Jesus lives to the end of the episode because Rick and Daryl understand his ways to be different from those of the biker gang that the latter blew to smithereens last week. Jesus’s beard is well-manicured, which suggests that he might come from a camp that Rick and his group might want to know, and he more or less passed the test Rick delivers to all prospective compatriots almost as soon as they met, though it certainly helps that Jesus never pulled a gun on him and Daryl. The show’s audience is long-familiar with Rick’s gift for intuition, and this episode’s strength derives from how his reading of Jesus dovetails with the way we’re meant to piece together the full scope of Alexandria’s resurgence through telling bits of character interaction.
And, of course, some of these bits are more dimensional than others. Michonne and Rick hook up by the end of the episode, and if the moment appears to come out of nowhere, it’s because there’s little sense of how they might have grown even closer to one another throughout Alexandria’s rebuilding and Carl’s (Chandler Riggs) healing process. For now, their roll in the hay registers only as a product of lust, and if it remains as such, their union may end up feeling like a ratings grab. I worry, too, and not to put too much of a fine point on it, that the series may be unveiling another prolonged trolling of audiences to rival “Is Glenn Dead?”-gate, hinting at aspects of the comic and rumors addressed on the press circuit in the way Daryl both instinctually trusts in Jesus and pointedly and repeatedly pushes the unconscious prisoner off of him while driving him back to the safe-zone.
Elsewhere, Enid continues to emerge as one of the show’s most richly observed characters. As she and Carl walk through the woods outside of Alexandria, the hopes of a long-lost past rub up against the realities of a cruel present. Carl needs to walk through these woods because it reminds him of everything that kids were able to freely and safely do before the zombie apocalypse, while she longs to go back inside. This is a far cry from the Enid who only wanted to get away from the safe-zone, and her desire to return to it, even if she remains in a perpetually shell-shocked state, speaks as much to her desire to have nothing to do with the spaces that remind her of her parents’ death as it does to her devotion to whatever lessons Glenn taught her about not giving up on her adopted family.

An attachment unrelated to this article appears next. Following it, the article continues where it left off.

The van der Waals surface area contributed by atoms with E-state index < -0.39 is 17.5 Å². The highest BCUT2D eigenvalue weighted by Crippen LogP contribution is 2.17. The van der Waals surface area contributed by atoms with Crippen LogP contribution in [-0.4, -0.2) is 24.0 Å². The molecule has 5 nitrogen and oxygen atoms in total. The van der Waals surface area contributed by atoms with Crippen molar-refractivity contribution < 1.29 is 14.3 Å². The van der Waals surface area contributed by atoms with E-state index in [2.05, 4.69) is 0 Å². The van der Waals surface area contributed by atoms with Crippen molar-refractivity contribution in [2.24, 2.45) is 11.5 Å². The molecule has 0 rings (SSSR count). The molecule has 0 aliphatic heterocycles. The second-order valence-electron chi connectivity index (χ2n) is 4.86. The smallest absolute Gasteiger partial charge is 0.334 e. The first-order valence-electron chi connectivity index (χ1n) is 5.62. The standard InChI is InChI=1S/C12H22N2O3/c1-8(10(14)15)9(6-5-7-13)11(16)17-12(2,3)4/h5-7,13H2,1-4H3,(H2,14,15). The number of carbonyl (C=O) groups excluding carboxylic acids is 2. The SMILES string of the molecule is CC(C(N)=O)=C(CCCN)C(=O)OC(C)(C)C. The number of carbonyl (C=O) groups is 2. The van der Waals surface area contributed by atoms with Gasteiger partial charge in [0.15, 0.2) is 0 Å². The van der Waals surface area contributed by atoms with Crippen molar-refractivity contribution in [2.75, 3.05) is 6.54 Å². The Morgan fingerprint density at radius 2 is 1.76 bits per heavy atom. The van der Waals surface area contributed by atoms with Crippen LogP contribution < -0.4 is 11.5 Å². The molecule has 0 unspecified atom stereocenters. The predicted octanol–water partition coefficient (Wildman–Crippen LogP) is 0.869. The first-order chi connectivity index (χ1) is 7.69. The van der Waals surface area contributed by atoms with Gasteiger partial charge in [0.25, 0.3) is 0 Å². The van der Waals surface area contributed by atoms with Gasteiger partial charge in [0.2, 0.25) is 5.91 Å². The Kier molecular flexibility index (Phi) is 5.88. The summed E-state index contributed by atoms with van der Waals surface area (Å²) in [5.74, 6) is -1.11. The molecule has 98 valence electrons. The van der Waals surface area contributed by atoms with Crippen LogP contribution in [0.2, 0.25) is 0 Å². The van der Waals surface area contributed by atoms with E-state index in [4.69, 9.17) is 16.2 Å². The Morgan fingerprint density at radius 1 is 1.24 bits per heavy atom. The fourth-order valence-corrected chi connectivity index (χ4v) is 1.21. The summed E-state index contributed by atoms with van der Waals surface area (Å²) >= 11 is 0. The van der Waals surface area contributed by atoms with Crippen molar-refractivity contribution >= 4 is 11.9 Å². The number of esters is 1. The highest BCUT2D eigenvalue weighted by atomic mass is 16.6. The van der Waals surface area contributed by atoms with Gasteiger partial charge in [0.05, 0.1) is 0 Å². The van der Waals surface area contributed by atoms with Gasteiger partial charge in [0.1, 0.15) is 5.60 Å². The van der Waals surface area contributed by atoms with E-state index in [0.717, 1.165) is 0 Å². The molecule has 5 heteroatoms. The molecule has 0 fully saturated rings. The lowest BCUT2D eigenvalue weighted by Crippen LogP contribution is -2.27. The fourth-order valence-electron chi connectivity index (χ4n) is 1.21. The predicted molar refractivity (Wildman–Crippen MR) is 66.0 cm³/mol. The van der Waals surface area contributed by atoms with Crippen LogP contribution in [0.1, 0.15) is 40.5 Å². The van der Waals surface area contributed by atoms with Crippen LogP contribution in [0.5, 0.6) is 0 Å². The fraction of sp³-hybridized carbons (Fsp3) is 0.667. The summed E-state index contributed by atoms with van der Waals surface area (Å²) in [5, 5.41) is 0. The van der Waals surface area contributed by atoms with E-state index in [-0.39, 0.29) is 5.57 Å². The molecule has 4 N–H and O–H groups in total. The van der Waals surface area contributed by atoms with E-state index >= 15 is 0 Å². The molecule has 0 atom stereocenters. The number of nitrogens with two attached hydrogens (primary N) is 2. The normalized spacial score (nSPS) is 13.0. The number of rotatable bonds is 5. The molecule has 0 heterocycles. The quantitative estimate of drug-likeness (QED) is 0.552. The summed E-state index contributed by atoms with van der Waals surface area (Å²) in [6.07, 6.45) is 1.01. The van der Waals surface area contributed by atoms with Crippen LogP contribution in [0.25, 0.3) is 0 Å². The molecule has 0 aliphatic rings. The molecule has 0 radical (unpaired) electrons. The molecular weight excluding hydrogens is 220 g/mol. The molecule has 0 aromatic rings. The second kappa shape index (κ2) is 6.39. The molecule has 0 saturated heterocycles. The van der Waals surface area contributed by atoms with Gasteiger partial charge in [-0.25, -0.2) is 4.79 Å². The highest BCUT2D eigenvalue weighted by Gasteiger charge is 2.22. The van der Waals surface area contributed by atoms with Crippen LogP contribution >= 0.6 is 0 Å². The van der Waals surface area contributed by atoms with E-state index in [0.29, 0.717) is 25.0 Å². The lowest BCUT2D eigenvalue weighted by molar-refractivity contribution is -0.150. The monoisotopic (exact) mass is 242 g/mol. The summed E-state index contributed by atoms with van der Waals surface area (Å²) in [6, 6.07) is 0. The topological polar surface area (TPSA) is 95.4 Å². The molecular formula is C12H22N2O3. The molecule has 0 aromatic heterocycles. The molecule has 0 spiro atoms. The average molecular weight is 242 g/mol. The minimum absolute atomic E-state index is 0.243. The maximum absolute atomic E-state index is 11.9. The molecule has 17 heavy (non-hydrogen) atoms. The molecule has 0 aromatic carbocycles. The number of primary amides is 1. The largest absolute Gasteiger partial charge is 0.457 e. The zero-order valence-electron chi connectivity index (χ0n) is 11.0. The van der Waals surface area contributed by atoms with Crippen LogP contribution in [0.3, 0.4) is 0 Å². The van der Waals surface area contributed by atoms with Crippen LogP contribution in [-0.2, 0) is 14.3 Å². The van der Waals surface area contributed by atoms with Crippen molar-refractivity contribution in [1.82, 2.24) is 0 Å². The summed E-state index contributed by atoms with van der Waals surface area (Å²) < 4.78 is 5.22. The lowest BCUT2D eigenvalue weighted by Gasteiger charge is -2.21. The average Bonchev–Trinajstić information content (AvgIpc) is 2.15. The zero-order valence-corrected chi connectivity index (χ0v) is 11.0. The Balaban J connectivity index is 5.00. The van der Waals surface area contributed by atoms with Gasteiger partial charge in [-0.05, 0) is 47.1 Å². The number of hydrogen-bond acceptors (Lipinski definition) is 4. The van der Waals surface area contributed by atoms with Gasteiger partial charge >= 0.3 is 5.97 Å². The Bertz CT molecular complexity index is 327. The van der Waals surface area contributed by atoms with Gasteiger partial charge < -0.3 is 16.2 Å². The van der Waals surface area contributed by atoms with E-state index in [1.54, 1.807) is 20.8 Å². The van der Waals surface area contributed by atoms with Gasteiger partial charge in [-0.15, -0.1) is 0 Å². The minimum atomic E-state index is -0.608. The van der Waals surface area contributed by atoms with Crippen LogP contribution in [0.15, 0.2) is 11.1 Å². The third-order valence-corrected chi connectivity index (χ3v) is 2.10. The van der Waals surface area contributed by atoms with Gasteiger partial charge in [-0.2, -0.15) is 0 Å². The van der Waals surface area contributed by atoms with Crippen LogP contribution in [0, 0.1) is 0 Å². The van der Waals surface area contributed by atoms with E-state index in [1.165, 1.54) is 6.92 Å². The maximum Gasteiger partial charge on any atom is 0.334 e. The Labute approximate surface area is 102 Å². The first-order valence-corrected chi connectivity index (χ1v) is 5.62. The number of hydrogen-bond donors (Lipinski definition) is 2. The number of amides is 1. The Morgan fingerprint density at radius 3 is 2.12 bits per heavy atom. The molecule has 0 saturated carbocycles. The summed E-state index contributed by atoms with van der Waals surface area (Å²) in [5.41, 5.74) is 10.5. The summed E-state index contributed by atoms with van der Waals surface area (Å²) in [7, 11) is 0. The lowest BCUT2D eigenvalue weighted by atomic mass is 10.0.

Pity, then, that this haunting assessment of Enid’s psychological turmoil also has to partly hinge on a bit of audience misdirection, as the full extent of her insecurities boil to the surface in a scene where she and Carl fight over whether to put a walker out of her misery. By the time it becomes clear that Deanna Monroe (Tovah Feldshuh) is the zombie, and that Spencer treks into the woods to find her and to do to her the thing that Carl feels isn’t his right, audiences may either be moved or dumbstruck by the sentiment of it all. This subplot works, at the very least, to round out Nichols’s character, but given how much time is bound to be spent across the next few episodes charting the socio-political landscape that Alexandria will become part of, this moment may represent the first of many familiar beats to come: a little bit of grue here and there to break up what the show’s producers self-defeatingly believe audiences will react to as monotonous world-building.